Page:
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Sex and lifespan linked in worms

A group of scientists who set out to study sex pheromones in a tiny worm found that the same family of pheromones also controls a stage in the worms' life cycle, the long-lived dauer larva.

The findings, published in Nature online on July 23, represent the first time that reproduction and lifespan have been linked through so-called small molecules.

Where scientists once focused on DNA and proteins as the major players in an organism's biology, they are now realizing that smaller, but more structurally diverse chemicals - simply called "small molecules" - are a significant part of a living thing's biology. "They're as important to biology as the genes are," says Frank Schroeder, last author of the paper and a scientist at the Boyce Thompson Institute.

The researchers set out to identify the sex pheromone that attracts male C. elegans worms to the more common hermaphrodites (this worm species has no females). C. elegans, a tiny nematode, is a model organism often used to study development and reproduction.

To identify the sex pheromone, the researchers tested mixtures of chemicals produced by the worms, narrowing down the possibilities until only a few remained. They discovered that a handful of sugar-like chemicals called ascarosides worked together to attract males.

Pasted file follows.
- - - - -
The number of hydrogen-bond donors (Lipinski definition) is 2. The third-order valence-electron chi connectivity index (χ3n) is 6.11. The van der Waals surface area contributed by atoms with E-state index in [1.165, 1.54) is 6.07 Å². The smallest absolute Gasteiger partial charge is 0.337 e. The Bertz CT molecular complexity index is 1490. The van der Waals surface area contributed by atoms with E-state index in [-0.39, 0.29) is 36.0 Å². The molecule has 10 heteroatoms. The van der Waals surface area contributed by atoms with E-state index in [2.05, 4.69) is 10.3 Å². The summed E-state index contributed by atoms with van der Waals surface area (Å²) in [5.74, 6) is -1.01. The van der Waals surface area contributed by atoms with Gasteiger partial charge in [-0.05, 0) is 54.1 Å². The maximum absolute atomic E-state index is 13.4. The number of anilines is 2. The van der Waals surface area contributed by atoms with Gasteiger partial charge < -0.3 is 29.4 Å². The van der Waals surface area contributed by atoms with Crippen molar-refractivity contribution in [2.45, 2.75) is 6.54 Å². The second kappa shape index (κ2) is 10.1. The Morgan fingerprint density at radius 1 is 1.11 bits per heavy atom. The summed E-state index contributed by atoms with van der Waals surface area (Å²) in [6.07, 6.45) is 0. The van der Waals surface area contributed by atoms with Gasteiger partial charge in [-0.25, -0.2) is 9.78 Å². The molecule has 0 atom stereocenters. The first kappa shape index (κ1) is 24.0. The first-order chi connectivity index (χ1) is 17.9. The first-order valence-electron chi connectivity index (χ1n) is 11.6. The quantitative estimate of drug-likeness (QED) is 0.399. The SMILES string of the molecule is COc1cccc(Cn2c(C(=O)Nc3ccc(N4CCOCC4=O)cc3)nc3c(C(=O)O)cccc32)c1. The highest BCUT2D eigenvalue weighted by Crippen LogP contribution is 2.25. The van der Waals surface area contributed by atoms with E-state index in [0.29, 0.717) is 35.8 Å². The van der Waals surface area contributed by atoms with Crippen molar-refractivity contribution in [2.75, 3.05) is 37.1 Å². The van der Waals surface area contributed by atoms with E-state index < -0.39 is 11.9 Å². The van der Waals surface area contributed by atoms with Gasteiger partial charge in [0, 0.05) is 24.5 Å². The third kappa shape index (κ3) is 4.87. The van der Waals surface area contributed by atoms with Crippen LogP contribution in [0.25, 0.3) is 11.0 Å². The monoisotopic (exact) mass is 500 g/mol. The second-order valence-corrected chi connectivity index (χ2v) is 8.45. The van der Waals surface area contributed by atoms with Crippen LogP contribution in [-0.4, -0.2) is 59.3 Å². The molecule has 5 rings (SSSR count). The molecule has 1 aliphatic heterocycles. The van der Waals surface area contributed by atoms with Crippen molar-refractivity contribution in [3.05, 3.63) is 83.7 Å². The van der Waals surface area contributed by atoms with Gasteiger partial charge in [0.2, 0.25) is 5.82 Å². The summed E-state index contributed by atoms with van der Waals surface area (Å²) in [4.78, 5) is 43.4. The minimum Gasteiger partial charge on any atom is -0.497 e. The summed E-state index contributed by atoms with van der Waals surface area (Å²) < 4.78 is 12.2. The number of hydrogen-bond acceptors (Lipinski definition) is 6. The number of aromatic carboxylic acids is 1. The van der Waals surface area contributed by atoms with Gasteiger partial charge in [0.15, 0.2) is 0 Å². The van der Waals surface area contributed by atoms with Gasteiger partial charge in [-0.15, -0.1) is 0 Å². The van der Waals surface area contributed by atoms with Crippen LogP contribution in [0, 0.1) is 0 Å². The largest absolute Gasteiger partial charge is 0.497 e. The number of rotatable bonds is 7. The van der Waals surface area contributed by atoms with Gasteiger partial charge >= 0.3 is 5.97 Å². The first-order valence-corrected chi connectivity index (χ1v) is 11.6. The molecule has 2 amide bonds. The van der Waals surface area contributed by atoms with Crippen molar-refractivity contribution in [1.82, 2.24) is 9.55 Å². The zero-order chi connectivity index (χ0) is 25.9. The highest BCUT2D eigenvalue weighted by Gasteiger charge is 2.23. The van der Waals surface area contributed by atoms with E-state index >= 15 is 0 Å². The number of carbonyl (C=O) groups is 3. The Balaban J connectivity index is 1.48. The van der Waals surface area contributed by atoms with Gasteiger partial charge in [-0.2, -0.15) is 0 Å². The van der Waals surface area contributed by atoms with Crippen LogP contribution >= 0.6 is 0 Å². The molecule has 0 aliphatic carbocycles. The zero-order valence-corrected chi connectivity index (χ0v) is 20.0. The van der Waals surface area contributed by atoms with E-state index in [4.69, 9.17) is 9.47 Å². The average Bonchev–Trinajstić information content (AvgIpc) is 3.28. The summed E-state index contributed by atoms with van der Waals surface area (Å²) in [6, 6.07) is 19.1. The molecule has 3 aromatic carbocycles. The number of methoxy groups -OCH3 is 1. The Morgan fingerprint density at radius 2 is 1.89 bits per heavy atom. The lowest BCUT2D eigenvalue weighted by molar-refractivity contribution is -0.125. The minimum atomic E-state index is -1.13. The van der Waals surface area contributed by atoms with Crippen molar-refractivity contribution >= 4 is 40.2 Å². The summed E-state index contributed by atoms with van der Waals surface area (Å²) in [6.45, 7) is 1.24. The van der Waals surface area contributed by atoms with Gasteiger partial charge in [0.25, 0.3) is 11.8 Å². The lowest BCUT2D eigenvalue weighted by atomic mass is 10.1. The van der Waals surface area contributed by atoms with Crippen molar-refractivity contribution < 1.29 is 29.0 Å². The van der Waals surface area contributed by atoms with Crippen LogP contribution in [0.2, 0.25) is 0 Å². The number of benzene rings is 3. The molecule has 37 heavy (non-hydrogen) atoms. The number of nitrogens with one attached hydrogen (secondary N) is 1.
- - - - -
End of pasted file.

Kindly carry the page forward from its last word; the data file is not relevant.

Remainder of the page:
"One interesting aspect is that a whole family of compounds is necessary to elicit a biological response. One by itself doesn't do much, but two or three together give a strong response," says Schroeder.

Surprisingly, the same group of compounds can also trigger young worms to enter the long-lived dauer stage.

When food is scarce or colonies become crowded, young worms stop developing normally and enter the dauer stage. In this form they can live, without eating or reproducing, for months - about ten times longer than the worm's normal lifespan. When the dauer finds greener pastures, it finally develops into an adult and resumes its normal aging process.

"We usually think of aging as a process of decay," says Schroeder, "but evidence is accumulating that aging is a stage of development like anything else." The researchers speculate that the dauer pheromone may also increase the lifespan of adult worms.

"The next question is how these compounds influence mating behavior and developmental timing on the molecular level," says Schroeder, and whether a similar effect is possible in other animals. "We're looking at genetic pathways that could potentially play a role in delayed aging."

Why would the same chemicals control both sexual attraction and lifespan? The way these chemicals work isn't fully understood yet, but scientists have long known that reproduction and lifespan are related - if an organism can be made to live longer, it usually reproduces less. "How these compounds fit into this picture remains to be clarified, but they provide one of the first direct links between these two life functions," says Schroeder.


Contact: Frank Schroeder
Boyce Thompson Institute for Plant Research

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